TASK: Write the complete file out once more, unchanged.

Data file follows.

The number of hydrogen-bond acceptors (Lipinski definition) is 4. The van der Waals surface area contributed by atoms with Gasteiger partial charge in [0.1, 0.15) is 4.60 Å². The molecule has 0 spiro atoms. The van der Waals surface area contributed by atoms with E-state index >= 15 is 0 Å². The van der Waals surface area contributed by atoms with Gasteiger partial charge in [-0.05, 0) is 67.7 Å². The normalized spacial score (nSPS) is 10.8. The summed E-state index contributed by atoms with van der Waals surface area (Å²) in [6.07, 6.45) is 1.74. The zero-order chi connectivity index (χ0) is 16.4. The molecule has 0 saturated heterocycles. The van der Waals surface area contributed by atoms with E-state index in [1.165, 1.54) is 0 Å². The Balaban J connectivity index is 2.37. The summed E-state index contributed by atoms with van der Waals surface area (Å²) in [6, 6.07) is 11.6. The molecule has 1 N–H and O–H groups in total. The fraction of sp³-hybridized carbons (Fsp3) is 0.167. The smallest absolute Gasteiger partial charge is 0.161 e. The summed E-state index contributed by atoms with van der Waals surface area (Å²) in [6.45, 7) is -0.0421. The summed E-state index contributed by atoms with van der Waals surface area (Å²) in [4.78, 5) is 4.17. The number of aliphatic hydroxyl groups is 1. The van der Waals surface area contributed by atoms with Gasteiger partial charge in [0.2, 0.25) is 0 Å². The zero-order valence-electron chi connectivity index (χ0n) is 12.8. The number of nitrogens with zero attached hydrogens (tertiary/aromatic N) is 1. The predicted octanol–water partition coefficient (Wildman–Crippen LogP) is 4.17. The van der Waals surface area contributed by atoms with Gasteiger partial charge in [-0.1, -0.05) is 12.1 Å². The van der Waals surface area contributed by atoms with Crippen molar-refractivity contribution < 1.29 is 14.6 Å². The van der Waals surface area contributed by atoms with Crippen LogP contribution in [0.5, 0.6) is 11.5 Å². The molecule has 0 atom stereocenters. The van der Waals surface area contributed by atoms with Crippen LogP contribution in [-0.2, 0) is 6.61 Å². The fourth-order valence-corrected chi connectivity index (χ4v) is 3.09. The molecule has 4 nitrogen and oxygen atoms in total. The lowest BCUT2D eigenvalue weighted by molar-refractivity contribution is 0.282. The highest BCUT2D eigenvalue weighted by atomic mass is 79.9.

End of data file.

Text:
The number of hydrogen-bond acceptors (Lipinski definition) is 4. The van der Waals surface area contributed by atoms with Gasteiger partial charge in [0.1, 0.15) is 4.60 Å². The molecule has 0 spiro atoms. The van der Waals surface area contributed by atoms with E-state index >= 15 is 0 Å². The van der Waals surface area contributed by atoms with Gasteiger partial charge in [-0.05, 0) is 67.7 Å². The normalized spacial score (nSPS) is 10.8. The summed E-state index contributed by atoms with van der Waals surface area (Å²) in [6.07, 6.45) is 1.74. The zero-order chi connectivity index (χ0) is 16.4. The molecule has 0 saturated heterocycles. The van der Waals surface area contributed by atoms with E-state index in [1.165, 1.54) is 0 Å². The Balaban J connectivity index is 2.37. The summed E-state index contributed by atoms with van der Waals surface area (Å²) in [6, 6.07) is 11.6. The molecule has 1 N–H and O–H groups in total. The fraction of sp³-hybridized carbons (Fsp3) is 0.167. The smallest absolute Gasteiger partial charge is 0.161 e. The summed E-state index contributed by atoms with van der Waals surface area (Å²) in [6.45, 7) is -0.0421. The summed E-state index contributed by atoms with van der Waals surface area (Å²) in [4.78, 5) is 4.17. The number of aliphatic hydroxyl groups is 1. The van der Waals surface area contributed by atoms with Gasteiger partial charge in [0.2, 0.25) is 0 Å². The zero-order valence-electron chi connectivity index (χ0n) is 12.8. The number of nitrogens with zero attached hydrogens (tertiary/aromatic N) is 1. The predicted octanol–water partition coefficient (Wildman–Crippen LogP) is 4.17. The van der Waals surface area contributed by atoms with Gasteiger partial charge in [-0.1, -0.05) is 12.1 Å². The van der Waals surface area contributed by atoms with Crippen molar-refractivity contribution < 1.29 is 14.6 Å². The van der Waals surface area contributed by atoms with Crippen LogP contribution in [0.5, 0.6) is 11.5 Å². The molecule has 0 atom stereocenters. The van der Waals surface area contributed by atoms with Crippen LogP contribution in [-0.2, 0) is 6.61 Å². The fourth-order valence-corrected chi connectivity index (χ4v) is 3.09. The molecule has 4 nitrogen and oxygen atoms in total. The lowest BCUT2D eigenvalue weighted by molar-refractivity contribution is 0.282. The highest BCUT2D eigenvalue weighted by atomic mass is 79.9.